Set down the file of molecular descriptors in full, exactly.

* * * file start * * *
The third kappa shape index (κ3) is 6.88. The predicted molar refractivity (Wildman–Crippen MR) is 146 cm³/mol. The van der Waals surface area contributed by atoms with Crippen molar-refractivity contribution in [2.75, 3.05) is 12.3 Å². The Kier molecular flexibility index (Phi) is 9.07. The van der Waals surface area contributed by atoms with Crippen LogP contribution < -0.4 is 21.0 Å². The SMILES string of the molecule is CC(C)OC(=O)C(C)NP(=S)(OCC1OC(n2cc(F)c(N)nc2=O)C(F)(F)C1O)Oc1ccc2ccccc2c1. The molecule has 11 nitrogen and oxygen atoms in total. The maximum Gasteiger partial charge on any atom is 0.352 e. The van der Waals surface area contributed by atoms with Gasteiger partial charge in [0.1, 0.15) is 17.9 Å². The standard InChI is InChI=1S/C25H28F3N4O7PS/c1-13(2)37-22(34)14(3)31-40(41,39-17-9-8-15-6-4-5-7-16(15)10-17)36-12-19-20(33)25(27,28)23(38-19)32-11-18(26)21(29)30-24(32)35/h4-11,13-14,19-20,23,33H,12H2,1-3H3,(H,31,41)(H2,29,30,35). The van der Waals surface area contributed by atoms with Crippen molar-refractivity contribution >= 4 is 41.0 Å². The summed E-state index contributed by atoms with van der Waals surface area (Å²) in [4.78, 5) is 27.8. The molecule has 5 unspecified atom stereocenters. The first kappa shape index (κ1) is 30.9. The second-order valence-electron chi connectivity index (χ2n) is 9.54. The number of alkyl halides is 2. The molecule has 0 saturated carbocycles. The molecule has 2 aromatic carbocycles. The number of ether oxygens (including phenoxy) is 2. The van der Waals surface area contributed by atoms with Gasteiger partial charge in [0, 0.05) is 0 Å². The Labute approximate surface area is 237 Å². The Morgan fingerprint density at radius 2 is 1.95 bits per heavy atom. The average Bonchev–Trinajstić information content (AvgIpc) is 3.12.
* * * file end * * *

The third kappa shape index (κ3) is 6.88. The predicted molar refractivity (Wildman–Crippen MR) is 146 cm³/mol. The van der Waals surface area contributed by atoms with Crippen molar-refractivity contribution in [2.75, 3.05) is 12.3 Å². The Kier molecular flexibility index (Phi) is 9.07. The van der Waals surface area contributed by atoms with Crippen LogP contribution < -0.4 is 21.0 Å². The SMILES string of the molecule is CC(C)OC(=O)C(C)NP(=S)(OCC1OC(n2cc(F)c(N)nc2=O)C(F)(F)C1O)Oc1ccc2ccccc2c1. The molecule has 11 nitrogen and oxygen atoms in total. The maximum Gasteiger partial charge on any atom is 0.352 e. The van der Waals surface area contributed by atoms with Gasteiger partial charge in [0.1, 0.15) is 17.9 Å². The standard InChI is InChI=1S/C25H28F3N4O7PS/c1-13(2)37-22(34)14(3)31-40(41,39-17-9-8-15-6-4-5-7-16(15)10-17)36-12-19-20(33)25(27,28)23(38-19)32-11-18(26)21(29)30-24(32)35/h4-11,13-14,19-20,23,33H,12H2,1-3H3,(H,31,41)(H2,29,30,35). The van der Waals surface area contributed by atoms with Crippen molar-refractivity contribution >= 4 is 41.0 Å². The summed E-state index contributed by atoms with van der Waals surface area (Å²) in [4.78, 5) is 27.8. The molecule has 5 unspecified atom stereocenters. The first kappa shape index (κ1) is 30.9. The second-order valence-electron chi connectivity index (χ2n) is 9.54. The number of alkyl halides is 2. The molecule has 0 saturated carbocycles. The molecule has 2 aromatic carbocycles. The number of ether oxygens (including phenoxy) is 2. The van der Waals surface area contributed by atoms with Gasteiger partial charge in [0, 0.05) is 0 Å². The Labute approximate surface area is 237 Å². The Morgan fingerprint density at radius 2 is 1.95 bits per heavy atom. The average Bonchev–Trinajstić information content (AvgIpc) is 3.12.